A practical approach to the late effects
It is not clear exactly what causes the late effects of polio.
There may even be several causes or a set of circumstances which
favours the development of new symptoms. Some recent scientific
concepts are explained below.
- Some think that the abnormal wear and tear
associated with residual polio explains the symptoms of
the late effects of polio. In other words, they do not consider this a
"new" condition but a logical consequence of the "old" symptoms.
Opponents to this concept have pointed out that even those who were
mildly affected by polio or who had no obvious residual effects can
experience its late effects (4).
- Others think that, due to the
diminished number of motor neurones after paralytic polio, signs
of ageing become more apparent in people who previously
had polio. An argument against this notion is that the late effects of
polio can start at any age and commonly well before the age of 60, when
the number of motor neurones starts to diminish in all of us (5). However, for
people past the age of 60, the combination of the two will need to be
taken into account.
- One of the early concerns was that the polio infection had
come back again; that the polio virus had become
reactivated. This reaction is understandable, since some
of the "new" symptoms resemble the "old" ones (such as pain, weakness
and respiratory distress). Tests have failed to detect the polio virus
in people who experience the late effects of polio and it is unlikely
that it can remain active in the nervous system for so long (6). There is
usually no need to worry about a new polio infection and the late
effects of polio are not contagious.
- There is some evidence that the immune
status is changed in people who previously had polio (7). An autopsy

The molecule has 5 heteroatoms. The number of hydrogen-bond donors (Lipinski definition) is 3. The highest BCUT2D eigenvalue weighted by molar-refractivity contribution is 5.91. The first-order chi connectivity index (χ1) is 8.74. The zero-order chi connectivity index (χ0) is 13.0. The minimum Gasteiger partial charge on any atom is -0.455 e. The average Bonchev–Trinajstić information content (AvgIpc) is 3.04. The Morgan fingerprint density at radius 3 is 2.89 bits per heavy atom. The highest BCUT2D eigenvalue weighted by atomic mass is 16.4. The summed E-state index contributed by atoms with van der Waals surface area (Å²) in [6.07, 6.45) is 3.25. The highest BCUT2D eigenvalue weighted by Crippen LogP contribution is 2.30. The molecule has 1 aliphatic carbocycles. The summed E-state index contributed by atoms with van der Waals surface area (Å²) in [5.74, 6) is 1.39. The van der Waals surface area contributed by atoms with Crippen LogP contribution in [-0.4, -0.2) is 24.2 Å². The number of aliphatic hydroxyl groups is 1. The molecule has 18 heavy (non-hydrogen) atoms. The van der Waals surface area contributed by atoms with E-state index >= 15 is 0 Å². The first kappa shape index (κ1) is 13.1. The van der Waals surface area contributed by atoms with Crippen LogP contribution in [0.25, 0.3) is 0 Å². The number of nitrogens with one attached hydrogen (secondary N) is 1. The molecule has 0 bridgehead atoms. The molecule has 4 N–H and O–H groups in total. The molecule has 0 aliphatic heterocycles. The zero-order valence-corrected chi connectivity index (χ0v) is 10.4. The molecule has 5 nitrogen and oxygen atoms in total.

study of spinal cords from people who had polio many years prior to
death showed signs of inflammation (8). This was an
unexpected finding. In another study inflammatory changes were also
found in fully recovered and originally spared muscles (9). Other
researchers have failed to confirm these findings of immunological and
inflammatory processes (7),
so there are still many question marks in this area.
- Some people with symptoms of the late effects of polio have
been, mistakenly, told by their doctor that they have the progressive
motor neurone disease, amyotrophic lateral sclerosis
(ALS). To receive such a diagnosis would be devastating, since ALS has
a rapid and fatal course. Luckily, there are several important
differences between these two conditions, the most important probably
being that the LEOP is relatively slow and mild, and, unless there are
important respiratory problems, it is certainly not life threatening.
The present scientific literature makes a clear distinction between
these two entities.
- The most common concept is
that the deficient post-polio neuromuscular complex is
prone to overuse because there are fewer nerve cells,
fewer active muscle fibres and deficient circulation in areas which
were affected by the polio virus (10). Excessive
use of post-polio muscles and nerves appears to precede their
deterioration. "Excessive" use is of course relative. Overuse is likely
to occur faster in deficient areas because muscles and nerves must work
harder to keep up with the requirements of daily living. Post-polio
muscles have also been shown to need longer time to recover from
activity than normal muscles.
Overuse fatigue is a common complaint and it can occur in all muscles;
those of the trunk (including the chest), the throat and mouth as well
as arms and legs.
© Copyright The Lincolnshire Post-Polio Network
1997 - 2010.
This document comprises an index,
introduction and sixteen other sections or subdocuments. Permission for
printing copies is granted only on the basis that ALL sections are
printed in their entirety and kept together as a single document.
Document preparation: Chris
Think-tank, Cornwall, United Kingdom.
Created: 30th December 1997
Last modification: 20th January 2010.